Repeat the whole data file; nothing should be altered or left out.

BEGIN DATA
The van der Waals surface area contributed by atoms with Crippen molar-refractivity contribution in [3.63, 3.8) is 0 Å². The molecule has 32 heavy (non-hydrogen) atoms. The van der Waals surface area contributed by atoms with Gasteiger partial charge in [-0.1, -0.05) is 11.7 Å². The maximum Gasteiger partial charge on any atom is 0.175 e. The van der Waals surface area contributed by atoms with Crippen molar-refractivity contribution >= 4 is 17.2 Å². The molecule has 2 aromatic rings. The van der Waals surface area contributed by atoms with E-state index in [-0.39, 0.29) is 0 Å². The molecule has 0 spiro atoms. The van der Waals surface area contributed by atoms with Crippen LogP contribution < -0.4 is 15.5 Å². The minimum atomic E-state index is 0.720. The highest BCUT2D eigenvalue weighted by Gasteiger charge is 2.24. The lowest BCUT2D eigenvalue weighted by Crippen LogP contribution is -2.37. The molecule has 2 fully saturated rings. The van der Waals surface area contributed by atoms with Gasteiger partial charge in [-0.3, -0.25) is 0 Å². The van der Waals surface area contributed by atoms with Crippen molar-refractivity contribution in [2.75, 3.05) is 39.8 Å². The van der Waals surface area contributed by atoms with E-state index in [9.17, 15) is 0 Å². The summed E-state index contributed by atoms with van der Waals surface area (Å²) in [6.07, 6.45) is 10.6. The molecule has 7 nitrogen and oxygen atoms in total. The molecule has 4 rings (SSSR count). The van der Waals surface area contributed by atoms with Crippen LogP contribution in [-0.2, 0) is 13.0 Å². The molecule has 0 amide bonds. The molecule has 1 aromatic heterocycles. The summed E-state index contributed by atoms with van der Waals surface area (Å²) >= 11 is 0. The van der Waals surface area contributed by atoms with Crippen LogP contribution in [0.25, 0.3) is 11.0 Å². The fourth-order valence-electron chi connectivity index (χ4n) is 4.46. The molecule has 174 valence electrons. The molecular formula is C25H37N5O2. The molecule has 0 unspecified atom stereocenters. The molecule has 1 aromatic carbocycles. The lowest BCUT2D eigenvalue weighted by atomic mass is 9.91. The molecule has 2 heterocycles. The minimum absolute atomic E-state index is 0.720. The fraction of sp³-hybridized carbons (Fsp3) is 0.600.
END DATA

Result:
The van der Waals surface area contributed by atoms with Crippen molar-refractivity contribution in [3.63, 3.8) is 0 Å². The molecule has 32 heavy (non-hydrogen) atoms. The van der Waals surface area contributed by atoms with Gasteiger partial charge in [-0.1, -0.05) is 11.7 Å². The maximum Gasteiger partial charge on any atom is 0.175 e. The van der Waals surface area contributed by atoms with Crippen molar-refractivity contribution >= 4 is 17.2 Å². The molecule has 2 aromatic rings. The van der Waals surface area contributed by atoms with E-state index in [-0.39, 0.29) is 0 Å². The molecule has 0 spiro atoms. The van der Waals surface area contributed by atoms with Crippen LogP contribution < -0.4 is 15.5 Å². The minimum atomic E-state index is 0.720. The highest BCUT2D eigenvalue weighted by Gasteiger charge is 2.24. The lowest BCUT2D eigenvalue weighted by Crippen LogP contribution is -2.37. The molecule has 2 fully saturated rings. The van der Waals surface area contributed by atoms with Gasteiger partial charge in [-0.3, -0.25) is 0 Å². The van der Waals surface area contributed by atoms with Crippen molar-refractivity contribution in [2.75, 3.05) is 39.8 Å². The van der Waals surface area contributed by atoms with E-state index in [9.17, 15) is 0 Å². The summed E-state index contributed by atoms with van der Waals surface area (Å²) in [6.07, 6.45) is 10.6. The molecule has 7 nitrogen and oxygen atoms in total. The molecule has 4 rings (SSSR count). The van der Waals surface area contributed by atoms with Crippen LogP contribution in [-0.2, 0) is 13.0 Å². The molecule has 0 amide bonds. The molecule has 1 aromatic heterocycles. The summed E-state index contributed by atoms with van der Waals surface area (Å²) >= 11 is 0. The van der Waals surface area contributed by atoms with Crippen LogP contribution in [0.25, 0.3) is 11.0 Å². The fourth-order valence-electron chi connectivity index (χ4n) is 4.46. The molecule has 174 valence electrons. The molecular formula is C25H37N5O2. The molecule has 0 unspecified atom stereocenters. The molecule has 1 aromatic carbocycles. The lowest BCUT2D eigenvalue weighted by atomic mass is 9.91. The molecule has 2 heterocycles. The minimum absolute atomic E-state index is 0.720. The fraction of sp³-hybridized carbons (Fsp3) is 0.600.